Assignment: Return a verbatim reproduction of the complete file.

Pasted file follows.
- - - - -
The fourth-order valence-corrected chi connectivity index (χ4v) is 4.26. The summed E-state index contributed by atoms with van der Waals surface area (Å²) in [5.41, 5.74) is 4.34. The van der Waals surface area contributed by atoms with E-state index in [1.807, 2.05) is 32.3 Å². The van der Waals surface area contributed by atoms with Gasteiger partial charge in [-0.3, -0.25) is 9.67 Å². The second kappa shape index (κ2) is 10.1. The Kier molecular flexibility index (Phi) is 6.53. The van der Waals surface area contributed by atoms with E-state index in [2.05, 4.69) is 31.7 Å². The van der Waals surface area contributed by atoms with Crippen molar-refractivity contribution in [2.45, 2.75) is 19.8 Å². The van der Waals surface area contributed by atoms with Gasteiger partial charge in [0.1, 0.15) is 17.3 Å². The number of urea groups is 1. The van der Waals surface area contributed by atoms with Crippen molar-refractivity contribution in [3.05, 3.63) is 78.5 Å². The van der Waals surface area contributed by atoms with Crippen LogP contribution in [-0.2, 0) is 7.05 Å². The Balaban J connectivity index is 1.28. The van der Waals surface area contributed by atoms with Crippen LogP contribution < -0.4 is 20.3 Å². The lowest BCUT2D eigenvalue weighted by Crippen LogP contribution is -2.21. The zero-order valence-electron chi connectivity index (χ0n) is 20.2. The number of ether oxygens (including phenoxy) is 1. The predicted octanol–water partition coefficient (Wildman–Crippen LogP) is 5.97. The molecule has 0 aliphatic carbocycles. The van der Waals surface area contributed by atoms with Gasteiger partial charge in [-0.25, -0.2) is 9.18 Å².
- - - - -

The fourth-order valence-corrected chi connectivity index (χ4v) is 4.26. The summed E-state index contributed by atoms with van der Waals surface area (Å²) in [5.41, 5.74) is 4.34. The van der Waals surface area contributed by atoms with E-state index in [1.807, 2.05) is 32.3 Å². The van der Waals surface area contributed by atoms with Gasteiger partial charge in [-0.3, -0.25) is 9.67 Å². The second kappa shape index (κ2) is 10.1. The Kier molecular flexibility index (Phi) is 6.53. The van der Waals surface area contributed by atoms with E-state index in [2.05, 4.69) is 31.7 Å². The van der Waals surface area contributed by atoms with Crippen molar-refractivity contribution in [2.45, 2.75) is 19.8 Å². The van der Waals surface area contributed by atoms with Gasteiger partial charge in [0.1, 0.15) is 17.3 Å². The number of urea groups is 1. The van der Waals surface area contributed by atoms with Crippen molar-refractivity contribution in [3.05, 3.63) is 78.5 Å². The van der Waals surface area contributed by atoms with Crippen LogP contribution in [-0.2, 0) is 7.05 Å². The Balaban J connectivity index is 1.28. The van der Waals surface area contributed by atoms with Crippen LogP contribution < -0.4 is 20.3 Å². The lowest BCUT2D eigenvalue weighted by Crippen LogP contribution is -2.21. The zero-order valence-electron chi connectivity index (χ0n) is 20.2. The number of ether oxygens (including phenoxy) is 1. The predicted octanol–water partition coefficient (Wildman–Crippen LogP) is 5.97. The molecule has 0 aliphatic carbocycles. The van der Waals surface area contributed by atoms with Gasteiger partial charge in [-0.25, -0.2) is 9.18 Å².